Described as ‘the new War Memorial’ in Julie-Ann Ellis’s history of the South Australian town of Yacka, a stone soldier stands beside the former State Bank of South Australia, now housing a collection of local history materials. The collection includes photographs associated with the war, the town’s history suggesting a strong spirit of support. Those who enlisted, for example, were presented with a wrist watch with a button-down leather cover, as a powerful reminder of home and a serviceable item for a man ‘at the front’.
The 1915–1916 photographic record for Yacka is particularly strong and includes group portraits of newly enlisted soldiers, on some of whose wrists presentation watches can clearly be seen. A patriotic spirit was also expressed in the town’s 1915 Australia Day procession, caught by a photographer in front of the impressive, elegant stone institute – the local equivalent of a Mechanics Institute or School of Arts in other towns but which was also a dance hall, library, theatre and non-denominational place of worship. This carefully posed image includes a group of women in the right foreground with the institute proudly prominent behind, and a small crowd observing the procession. The Red Cross determined that Australia Day would be on 30 July, honouring Australian troops. Women make up a large part of the Australia Day audience, on both sides of the road, and it was the Ladies Patriotic Society that operated a comfort fund (the Cheer-Up Society), out of the institute, gathering materials into boxes to be sent to their boys at the front.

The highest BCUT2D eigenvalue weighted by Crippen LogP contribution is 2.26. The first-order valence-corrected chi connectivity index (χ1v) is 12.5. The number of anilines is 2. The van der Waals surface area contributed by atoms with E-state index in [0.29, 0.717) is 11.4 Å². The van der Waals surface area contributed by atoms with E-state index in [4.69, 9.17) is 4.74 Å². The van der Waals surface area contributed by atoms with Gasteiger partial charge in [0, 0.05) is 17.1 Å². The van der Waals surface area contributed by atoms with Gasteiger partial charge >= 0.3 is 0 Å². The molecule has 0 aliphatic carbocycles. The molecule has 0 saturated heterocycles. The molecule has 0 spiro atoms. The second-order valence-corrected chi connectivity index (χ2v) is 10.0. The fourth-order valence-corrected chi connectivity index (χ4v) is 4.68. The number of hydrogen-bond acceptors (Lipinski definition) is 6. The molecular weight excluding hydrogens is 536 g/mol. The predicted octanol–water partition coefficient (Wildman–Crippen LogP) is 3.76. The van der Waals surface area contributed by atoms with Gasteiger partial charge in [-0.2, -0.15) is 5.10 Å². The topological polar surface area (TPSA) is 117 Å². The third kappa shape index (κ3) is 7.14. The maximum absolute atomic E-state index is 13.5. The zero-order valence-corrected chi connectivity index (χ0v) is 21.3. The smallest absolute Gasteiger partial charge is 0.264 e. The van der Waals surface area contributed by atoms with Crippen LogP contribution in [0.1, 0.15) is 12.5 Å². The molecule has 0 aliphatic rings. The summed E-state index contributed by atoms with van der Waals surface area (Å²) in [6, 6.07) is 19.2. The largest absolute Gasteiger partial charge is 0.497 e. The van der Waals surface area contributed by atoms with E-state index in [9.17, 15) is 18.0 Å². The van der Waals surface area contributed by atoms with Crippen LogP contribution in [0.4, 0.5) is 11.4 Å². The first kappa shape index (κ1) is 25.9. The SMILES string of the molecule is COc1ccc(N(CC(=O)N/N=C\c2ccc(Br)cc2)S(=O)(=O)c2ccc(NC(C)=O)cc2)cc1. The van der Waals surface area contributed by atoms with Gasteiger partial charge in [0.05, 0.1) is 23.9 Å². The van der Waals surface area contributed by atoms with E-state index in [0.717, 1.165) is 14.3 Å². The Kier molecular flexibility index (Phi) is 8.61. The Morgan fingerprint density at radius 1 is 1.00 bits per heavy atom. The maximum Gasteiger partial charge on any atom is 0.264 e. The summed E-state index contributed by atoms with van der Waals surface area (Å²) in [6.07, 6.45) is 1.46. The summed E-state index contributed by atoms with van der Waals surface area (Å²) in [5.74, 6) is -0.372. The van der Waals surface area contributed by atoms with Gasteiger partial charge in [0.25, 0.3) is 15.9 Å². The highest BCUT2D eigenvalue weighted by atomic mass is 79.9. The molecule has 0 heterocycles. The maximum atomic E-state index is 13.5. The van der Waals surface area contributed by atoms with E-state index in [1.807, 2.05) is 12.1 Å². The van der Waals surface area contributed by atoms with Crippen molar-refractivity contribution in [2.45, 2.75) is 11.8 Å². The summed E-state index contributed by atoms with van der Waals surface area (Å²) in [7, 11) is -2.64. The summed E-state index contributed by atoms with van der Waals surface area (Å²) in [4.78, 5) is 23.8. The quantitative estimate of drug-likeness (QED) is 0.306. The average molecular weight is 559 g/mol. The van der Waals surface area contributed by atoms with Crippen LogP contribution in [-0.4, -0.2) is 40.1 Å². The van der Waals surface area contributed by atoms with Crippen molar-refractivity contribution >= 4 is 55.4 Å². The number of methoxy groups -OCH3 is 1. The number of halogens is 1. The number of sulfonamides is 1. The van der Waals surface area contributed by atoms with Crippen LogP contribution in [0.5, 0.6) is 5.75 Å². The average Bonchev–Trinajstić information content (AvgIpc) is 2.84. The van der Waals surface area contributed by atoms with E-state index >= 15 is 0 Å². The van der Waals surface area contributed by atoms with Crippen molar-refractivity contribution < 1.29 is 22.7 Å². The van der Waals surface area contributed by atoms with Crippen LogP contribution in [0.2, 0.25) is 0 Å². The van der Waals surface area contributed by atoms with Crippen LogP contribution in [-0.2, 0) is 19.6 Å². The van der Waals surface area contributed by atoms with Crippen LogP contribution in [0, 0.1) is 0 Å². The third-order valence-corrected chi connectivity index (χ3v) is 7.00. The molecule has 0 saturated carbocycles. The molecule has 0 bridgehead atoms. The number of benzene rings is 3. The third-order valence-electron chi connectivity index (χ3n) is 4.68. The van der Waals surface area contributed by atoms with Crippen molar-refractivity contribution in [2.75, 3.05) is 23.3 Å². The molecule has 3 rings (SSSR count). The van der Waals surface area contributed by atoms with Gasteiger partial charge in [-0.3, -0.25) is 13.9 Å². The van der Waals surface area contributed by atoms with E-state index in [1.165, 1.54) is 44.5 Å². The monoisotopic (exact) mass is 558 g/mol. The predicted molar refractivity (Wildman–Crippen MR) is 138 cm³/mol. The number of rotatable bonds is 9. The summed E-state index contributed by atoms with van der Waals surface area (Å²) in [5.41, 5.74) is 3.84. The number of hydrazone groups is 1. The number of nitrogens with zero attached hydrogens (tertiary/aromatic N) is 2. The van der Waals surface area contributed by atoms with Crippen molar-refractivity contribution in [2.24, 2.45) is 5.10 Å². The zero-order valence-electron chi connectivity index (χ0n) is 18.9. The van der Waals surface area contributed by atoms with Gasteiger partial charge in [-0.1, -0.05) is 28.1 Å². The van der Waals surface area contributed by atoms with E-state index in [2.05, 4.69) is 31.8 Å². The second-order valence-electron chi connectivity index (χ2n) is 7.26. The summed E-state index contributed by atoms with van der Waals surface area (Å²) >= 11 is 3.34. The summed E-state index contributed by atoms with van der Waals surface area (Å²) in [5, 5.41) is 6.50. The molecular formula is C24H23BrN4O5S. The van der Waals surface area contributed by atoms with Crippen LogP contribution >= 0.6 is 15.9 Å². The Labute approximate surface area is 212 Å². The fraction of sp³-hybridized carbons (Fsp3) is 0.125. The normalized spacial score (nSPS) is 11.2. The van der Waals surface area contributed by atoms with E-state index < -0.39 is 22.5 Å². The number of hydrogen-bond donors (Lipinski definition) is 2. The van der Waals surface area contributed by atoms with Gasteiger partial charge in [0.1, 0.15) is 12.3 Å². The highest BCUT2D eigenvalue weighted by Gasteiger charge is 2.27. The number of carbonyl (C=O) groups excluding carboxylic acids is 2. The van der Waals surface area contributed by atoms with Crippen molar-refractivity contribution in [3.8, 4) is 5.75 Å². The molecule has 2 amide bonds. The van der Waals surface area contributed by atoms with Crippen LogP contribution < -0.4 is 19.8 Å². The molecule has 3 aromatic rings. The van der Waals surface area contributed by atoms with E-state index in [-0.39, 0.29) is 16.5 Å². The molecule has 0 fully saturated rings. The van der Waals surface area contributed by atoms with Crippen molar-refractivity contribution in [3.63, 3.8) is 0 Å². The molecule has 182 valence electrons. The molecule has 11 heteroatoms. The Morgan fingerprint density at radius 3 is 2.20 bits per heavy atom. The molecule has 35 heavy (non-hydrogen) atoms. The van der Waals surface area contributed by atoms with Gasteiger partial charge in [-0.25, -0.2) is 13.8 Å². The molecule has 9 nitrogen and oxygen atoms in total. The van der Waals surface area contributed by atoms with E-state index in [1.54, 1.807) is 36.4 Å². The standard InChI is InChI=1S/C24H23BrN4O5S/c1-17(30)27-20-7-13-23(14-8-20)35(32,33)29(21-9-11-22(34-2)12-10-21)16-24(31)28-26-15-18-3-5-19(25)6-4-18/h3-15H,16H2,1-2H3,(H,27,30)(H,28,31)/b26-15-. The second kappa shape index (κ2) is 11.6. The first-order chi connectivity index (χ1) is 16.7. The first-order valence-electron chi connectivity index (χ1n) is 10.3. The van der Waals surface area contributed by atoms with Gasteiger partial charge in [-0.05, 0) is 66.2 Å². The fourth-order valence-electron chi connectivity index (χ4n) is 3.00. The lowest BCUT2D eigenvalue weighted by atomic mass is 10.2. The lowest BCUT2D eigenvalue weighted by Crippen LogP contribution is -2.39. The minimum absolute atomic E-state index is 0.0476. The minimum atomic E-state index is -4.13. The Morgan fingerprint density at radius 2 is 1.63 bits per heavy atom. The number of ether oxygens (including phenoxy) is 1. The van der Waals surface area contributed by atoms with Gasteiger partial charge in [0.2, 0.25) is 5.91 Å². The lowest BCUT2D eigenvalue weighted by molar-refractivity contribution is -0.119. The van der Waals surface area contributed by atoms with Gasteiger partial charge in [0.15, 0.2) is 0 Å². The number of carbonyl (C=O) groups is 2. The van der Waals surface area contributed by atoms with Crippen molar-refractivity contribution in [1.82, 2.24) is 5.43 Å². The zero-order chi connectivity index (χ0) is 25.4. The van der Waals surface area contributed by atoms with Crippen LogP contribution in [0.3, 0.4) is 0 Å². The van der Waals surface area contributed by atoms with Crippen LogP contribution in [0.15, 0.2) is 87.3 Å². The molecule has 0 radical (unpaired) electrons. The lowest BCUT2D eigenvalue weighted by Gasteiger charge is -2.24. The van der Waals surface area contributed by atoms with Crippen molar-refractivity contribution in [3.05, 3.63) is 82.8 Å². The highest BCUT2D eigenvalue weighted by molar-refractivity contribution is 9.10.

These women, some of whom are probably recorded in this photograph of ‘Mothers of Soldiers Who Went to War’, convey a feeling of tough reliability, their hats and stoles making them appear business-like in their Sunday best. The various Honour Rolls record that at least sixty-three Yacka men enlisted, fifteen of whom did not return. These ‘mothers of soldiers’ are unidentified, but it is likely that they include women such as Mrs Harvey, who lost her sons William and Lawrence, and Mrs Gale, whose sons James and Samuel died in the war. Towards the end of 1916 the local paper reported that ‘people are beginning to realise more seriously the meaning of … goodbyes, and partly because in several cases of late it means that the last son of the family has gone’. (Stanley Herald, 28 September 1916)
Julie-Ann Ellis, Hard Yacka: The Story of a Mid-North Town in South Australia, Yacka Historical Group, 1995
Film & Sound
‘I Didn’t Raise My Boy to Be a Soldier’ (Morton Harvey, 8 January 1915, Victor 17716): https://www.youtube.com/watch?v=dQwEqhtGcW0